From Vinicius Junior to Julian Alvarez, countless South American stars cut their teeth in the Copa Libertadores. The current version of the competition is halfway through the group stage, with round four kicking off on Tuesday. So far these have been some of the most impressive youngsters, a couple who are rebuilding their careers, and a pair of veterans enjoying a moment in the sun.
Last year, at the age of 17, Vitor Roque played in the final of the Libertadores when Athletico Paranaense went down to Flamengo in an all-Brazilian clash. It is hard to imagine him playing in this year's final, even if Athletico make it all the way. The expectation is that he will sign with a Premier League giant in the summer transfer window. Indeed, Athletico had imagined that his visibility and his transfer fee would rise further.
Although early season evidence has been overwhelming, Athletico are dependent on their burly teenage centre-forward. He is their player they want to get full value in the Libertadores and the domestic league. He was not released for the Under-20 World Cup, and if he does indeed move on in a few months, he will hope to lead Athletico safely through to the knockout rounds of the Libertadores.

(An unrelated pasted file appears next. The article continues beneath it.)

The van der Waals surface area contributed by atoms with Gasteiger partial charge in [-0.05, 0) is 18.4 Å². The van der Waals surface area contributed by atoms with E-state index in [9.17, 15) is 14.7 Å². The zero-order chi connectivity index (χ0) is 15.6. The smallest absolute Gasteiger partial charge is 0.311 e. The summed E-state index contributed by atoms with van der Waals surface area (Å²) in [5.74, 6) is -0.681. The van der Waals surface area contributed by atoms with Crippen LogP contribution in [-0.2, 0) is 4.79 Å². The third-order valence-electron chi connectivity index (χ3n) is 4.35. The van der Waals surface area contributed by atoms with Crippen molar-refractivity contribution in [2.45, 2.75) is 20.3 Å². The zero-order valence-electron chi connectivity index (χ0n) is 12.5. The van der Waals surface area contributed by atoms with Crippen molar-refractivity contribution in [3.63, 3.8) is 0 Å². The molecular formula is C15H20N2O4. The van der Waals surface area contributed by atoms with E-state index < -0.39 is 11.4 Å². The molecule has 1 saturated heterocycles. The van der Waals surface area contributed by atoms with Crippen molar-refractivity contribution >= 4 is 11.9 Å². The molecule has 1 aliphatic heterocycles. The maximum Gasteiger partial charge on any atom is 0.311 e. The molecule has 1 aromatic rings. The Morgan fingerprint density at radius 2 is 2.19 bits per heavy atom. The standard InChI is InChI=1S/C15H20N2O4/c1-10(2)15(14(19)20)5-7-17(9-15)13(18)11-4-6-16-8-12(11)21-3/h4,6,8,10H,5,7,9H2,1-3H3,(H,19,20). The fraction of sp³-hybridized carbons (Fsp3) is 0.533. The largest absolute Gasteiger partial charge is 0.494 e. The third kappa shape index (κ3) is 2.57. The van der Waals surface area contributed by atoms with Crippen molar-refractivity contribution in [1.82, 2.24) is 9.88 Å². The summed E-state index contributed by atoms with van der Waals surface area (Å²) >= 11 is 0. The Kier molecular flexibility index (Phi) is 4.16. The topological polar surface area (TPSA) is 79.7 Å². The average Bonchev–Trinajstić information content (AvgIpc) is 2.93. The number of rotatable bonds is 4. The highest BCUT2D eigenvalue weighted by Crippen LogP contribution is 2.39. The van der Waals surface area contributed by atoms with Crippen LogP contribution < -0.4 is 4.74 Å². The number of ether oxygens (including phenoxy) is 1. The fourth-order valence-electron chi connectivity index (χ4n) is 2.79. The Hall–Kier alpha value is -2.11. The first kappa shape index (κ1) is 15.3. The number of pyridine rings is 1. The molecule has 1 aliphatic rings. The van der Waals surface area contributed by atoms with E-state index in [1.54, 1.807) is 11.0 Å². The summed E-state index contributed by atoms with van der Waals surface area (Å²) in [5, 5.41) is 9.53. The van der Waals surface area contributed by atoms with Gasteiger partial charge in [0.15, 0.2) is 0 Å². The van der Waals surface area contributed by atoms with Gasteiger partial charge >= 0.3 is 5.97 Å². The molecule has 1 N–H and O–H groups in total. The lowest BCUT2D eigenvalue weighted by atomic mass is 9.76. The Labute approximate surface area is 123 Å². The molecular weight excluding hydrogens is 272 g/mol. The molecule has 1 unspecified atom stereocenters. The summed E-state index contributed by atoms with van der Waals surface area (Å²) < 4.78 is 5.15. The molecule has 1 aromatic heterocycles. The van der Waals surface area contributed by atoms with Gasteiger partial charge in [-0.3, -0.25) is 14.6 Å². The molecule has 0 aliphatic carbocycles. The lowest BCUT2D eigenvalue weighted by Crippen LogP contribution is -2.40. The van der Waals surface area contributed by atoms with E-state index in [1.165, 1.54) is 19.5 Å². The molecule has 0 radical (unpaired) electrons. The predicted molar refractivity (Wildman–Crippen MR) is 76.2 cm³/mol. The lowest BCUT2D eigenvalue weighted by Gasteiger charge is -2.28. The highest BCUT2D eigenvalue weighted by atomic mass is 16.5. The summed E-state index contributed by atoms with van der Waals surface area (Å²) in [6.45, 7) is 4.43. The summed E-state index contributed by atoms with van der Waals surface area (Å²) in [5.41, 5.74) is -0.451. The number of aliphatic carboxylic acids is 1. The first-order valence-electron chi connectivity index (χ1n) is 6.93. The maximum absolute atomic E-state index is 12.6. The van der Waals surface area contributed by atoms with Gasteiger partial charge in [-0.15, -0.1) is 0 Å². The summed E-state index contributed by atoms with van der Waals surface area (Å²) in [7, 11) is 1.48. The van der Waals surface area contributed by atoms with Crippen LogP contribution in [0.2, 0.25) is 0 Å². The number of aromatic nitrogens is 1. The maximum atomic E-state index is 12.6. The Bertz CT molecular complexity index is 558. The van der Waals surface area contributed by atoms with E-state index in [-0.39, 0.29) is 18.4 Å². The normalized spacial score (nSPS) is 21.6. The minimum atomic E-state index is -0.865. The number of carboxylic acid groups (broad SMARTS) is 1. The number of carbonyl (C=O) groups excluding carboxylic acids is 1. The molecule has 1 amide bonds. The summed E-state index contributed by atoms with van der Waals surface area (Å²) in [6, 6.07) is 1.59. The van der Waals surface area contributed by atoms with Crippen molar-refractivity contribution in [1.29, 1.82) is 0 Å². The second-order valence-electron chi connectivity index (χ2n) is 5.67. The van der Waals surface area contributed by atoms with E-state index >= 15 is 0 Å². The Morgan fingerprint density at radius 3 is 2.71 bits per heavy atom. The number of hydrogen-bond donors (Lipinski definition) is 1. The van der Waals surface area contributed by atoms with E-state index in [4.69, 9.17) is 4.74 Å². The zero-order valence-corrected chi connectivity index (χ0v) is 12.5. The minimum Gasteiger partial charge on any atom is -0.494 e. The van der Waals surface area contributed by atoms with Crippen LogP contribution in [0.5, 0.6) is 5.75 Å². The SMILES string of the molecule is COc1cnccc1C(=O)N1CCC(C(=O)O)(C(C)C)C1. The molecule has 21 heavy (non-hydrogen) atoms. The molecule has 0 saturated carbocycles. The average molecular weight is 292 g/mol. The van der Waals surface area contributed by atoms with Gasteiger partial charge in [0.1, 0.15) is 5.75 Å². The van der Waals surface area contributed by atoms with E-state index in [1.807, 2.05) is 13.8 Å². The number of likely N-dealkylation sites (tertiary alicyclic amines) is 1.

What makes Roque so exciting is that he is a genuine centre-forward. In recent times Brazil have produced more quality wide strikers than they can accommodate on the national team. Centre-forwards have not been so plentiful. With strength, speed and precision in his finishing, Roque can lead the attacking line from the middle of the field. After starring in the South American Under-20 championship at the start of the year he has already played for Brazil's senior side. He is one for the long term -- and for the short term as Athletico strive to get through the round of 16 of the Libertadores.
Benfica did a wonderfully smart piece of business with Enzo Fernandez, acquiring him from River Plate in Argentina, making brief but good use of him and then transferring him on in a Premier League record deal to Chelsea. Now the Portuguese side are casting their eye on another Fernandez from Buenos Aires -- this one from across town at Boca Juniors.
There are similarities between Enzo and Ezequiel Fernandez (even if no direct relation). Enzo's career gained momentum with a loan spell, so did Ezequiel's, who spent last year at Tigre. Both are central midfielders. Ezequiel, who turns 21 next month, is left-footed and bristling with quality. In an interview with TyC Sports in Argentina, World Cup winner Alexis MacAllister recently suggested that Brighton snap him up.
Ezequiel might need careful handling. The youngster is still raw and erratic, and after the arrival of new coach Jorge Almiron he has spent much of his time as a second-half substitute. But the potential is undeniable, and this year's Libertadores is an excellent opportunity to cast an eye on the development of a fascinating talent.
Another Argentine midfielder worth a look at is Juan Ignacio Nardoni at Racing. Also 21 in July, Nardoni was brought in from Santa Fe this year. Although he is not a direct replacement for Carlos Alcaraz, now of Southampton, Nardoni can time his runs into the box well, and it will be interesting to see how he is developed by coach Fernando Gago.